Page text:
The Cape Organization for Rights of the Disabled (CORD) is an independent living center which has been aggressively working since 1984 to advance the independence, productivity, and integration of people with disabilities into mainstream society.
This FAQ contains information on housing that can help you to live independently.
Please contact CORD at (508) 775-8300 (V/TTY) with any questions.
CORD is part of the Massachusetts Access Housing Registry, which is a free program that matches people with disabilities with vacant accessible housing throughout Massachusetts. The registry catalogs accessible or adaptable units and tracks their availability. Mass. Access links people with disabilities with owners and managers of accessible housing and includes information about state and federally assisted housing, public housing, and private market-rate housing.
Located at independent living centers throughout the state, the registry distributes current vacancy information on a daily basis. Any person with a disability, family member, or advocate can obtain housing information through Mass. Access regardless of age, income, or type of disability.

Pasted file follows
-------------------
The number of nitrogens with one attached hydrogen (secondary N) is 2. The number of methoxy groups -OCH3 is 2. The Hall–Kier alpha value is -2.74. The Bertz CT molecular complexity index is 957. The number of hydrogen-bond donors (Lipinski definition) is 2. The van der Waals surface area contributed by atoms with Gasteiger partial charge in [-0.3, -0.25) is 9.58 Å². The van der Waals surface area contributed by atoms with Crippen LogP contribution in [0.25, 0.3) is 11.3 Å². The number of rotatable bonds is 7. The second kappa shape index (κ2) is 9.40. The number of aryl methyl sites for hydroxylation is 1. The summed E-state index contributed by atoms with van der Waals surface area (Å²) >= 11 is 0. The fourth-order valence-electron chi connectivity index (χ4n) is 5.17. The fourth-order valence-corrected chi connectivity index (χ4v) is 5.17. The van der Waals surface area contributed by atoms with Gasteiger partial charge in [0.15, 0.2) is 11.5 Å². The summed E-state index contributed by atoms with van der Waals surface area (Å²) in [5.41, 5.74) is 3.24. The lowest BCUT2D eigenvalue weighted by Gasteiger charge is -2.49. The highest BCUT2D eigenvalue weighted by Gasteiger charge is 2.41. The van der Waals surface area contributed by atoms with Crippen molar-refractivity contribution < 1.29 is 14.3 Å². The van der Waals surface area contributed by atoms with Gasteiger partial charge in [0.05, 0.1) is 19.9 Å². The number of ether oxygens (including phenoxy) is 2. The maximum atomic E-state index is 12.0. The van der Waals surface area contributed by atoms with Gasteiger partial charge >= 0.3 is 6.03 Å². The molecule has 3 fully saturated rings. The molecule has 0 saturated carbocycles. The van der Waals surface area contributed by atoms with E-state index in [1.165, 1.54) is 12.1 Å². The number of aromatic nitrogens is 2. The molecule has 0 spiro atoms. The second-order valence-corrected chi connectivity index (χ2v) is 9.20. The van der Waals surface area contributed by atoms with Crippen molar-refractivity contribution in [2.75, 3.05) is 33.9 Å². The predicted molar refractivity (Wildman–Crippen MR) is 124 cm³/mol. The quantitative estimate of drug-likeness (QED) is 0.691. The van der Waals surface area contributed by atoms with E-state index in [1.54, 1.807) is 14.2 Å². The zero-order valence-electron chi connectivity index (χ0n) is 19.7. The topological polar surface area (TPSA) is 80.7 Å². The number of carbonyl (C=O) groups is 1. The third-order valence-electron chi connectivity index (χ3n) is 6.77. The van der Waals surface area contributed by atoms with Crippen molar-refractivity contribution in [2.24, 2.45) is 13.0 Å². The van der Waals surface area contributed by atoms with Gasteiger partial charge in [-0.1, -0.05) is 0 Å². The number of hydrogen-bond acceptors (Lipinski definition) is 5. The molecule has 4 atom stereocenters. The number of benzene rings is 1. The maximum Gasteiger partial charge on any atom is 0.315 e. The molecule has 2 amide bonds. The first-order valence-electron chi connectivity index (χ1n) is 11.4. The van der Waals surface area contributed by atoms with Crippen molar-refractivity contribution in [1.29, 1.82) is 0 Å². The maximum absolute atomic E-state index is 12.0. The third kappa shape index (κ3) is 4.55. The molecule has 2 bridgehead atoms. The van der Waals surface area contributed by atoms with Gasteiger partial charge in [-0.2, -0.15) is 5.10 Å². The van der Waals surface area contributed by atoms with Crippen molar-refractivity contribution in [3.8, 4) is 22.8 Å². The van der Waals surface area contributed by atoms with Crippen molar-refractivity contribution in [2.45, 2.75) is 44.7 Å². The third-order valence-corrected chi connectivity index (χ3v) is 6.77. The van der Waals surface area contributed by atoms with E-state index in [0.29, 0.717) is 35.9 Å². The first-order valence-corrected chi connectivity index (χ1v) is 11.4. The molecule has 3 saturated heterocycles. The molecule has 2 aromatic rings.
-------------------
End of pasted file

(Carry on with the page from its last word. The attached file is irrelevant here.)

CORD will provide you with information on current vacancies, the application process, tenant rights, civil rights, home modifications, and technical support.
The Alternative Housing Voucher Program (AHVP) is state subsidized housing rental assistance for people with disabilities. Although it is referenced as a “transitional program,” there is no set time limit for participation in the program; however, once a person is leased up under the AHVP they must continue to look for permanent housing to “transition” into. Tenants are required to document their efforts to locate other non-AHVP subsidized housing. Other suitable housing may include Section 8 certificate/voucher programs, MRVP/Section 8 Project-Based Assistance, MHFA developments, or private housing if you can afford to rent without a subsidy.
AHVP can be used in neighboring communities of the town that provided the voucher. For example, if you received your voucher in Falmouth, you may use it in Barnstable. AHVP vouchers are for single households, not families, and can be applied to apartments or houses.